The infinity pond is a triumph, but if you visit James Burnett's website, you will see pictures of his other impressive landscapes, several of which feature infinity ponds.  Whilst many designers will have signature plantings and features, it is a pity that this was not a bit more original for this unique commission.

So have I been harsh? Is such criticism justified? It is after all subjective. However a garden such as this has been built with a vast budget, is in a world renowned location and linked to the amazing Annenburg Foundation. Such a garden should be exceptional, not just good and to my mind that's where it stands.

Will I return? Yes certainly! I've already told Philip that he must visit when the palo verdes are in bloom to get some pictures for me, as I will be back in the UK by then. When I return to the desert next autumn, I'll make another visit and see how this garden has matured - after all it is only about a year old and great gardens are never finished!





5 comments:

  1. Hi Ian, I don't think your criticism was harsh, you made valid points and we actually totally agree with you....

    Anyway, I've never seen succulents planted so formally like that, and in vast swathes too. I can see the source of inspiration and understand it, but it helped that they actually mentioned it. If they didn't it would look more like a formal garden but instead of using box hedging they used succulents.

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  2. You saved me many of the exact points of criticism...you were not as harsh as I would be. Just too much repetition of repetition, even when using different plants in one place...they still do the same ting. Seems too much without enough softening. I'm missing the effect of a lush, oasis that seems present in natural orbuilt landscapes in other hot deserts.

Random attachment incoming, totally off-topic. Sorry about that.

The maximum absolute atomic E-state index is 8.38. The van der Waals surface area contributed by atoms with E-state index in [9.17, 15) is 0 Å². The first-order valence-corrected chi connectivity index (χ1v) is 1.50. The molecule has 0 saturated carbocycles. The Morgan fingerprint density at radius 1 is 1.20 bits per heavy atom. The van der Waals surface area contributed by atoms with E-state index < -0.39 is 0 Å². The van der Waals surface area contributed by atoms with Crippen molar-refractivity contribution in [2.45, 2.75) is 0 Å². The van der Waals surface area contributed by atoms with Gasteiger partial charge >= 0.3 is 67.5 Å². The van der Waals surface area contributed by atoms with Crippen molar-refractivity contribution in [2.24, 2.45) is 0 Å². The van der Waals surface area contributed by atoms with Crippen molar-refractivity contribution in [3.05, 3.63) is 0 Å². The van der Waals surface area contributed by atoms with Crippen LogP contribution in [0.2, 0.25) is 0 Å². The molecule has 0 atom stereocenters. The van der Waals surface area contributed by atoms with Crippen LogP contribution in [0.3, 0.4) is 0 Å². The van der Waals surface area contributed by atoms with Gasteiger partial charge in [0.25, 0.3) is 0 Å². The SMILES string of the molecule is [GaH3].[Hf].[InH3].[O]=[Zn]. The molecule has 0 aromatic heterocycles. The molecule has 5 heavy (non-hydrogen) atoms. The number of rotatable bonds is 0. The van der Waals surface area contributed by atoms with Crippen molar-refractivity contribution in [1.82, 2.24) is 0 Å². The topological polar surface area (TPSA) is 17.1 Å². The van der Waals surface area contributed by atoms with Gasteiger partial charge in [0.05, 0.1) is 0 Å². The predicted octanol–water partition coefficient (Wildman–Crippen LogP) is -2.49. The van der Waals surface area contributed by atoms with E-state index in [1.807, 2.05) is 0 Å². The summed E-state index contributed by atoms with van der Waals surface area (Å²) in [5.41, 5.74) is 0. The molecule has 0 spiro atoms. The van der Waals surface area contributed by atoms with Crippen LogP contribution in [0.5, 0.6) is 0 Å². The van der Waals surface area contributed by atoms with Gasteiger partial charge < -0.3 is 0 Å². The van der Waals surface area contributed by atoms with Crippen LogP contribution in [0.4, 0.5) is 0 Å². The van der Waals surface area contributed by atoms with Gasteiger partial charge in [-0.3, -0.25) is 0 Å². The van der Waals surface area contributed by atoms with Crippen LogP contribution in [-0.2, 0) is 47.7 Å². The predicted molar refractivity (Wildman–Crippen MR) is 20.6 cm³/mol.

Yes on the lack of xeric tropicals...that is the climate and place for such an opportunity, to create lush pockets. Perhaps use such plants differently than the usual low desert manners as all over Phoenix, etc.

    Varying the trees more - agreed! How about a Elephant Tree grove of

    Your point on the Annenbergs not caring for palms is well-taken, even though one species is a local native and the city is their namesake. I can accept that, with a little growling under my breath.

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  3. I am relieved to hear you folks agreeing with me. It always seems pretentious for me to criticise a scheme such as this but I guess I'll do it again in the future!

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  4. Late to comment. Great pictures. I love the drifts of Agave and other succulents together with the different coloured chipping stones. I have seen Agave (A.americana variegata) used as 'formal' hedging in Portugal. Iloved it, only wish we could try the same all year round in the UK.

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  5. Great pictures. I love the drifts of succulents and the use of contrasting landscaping in the specimen bed. I have seen Agave used in lines to form a hedge in Portugal. If you can picture 7 large A.americana variegata on either side of a wall forming the entrance to a villa mixed with some smaller silver succulents then you get the idea. Wish I could do that in the UK.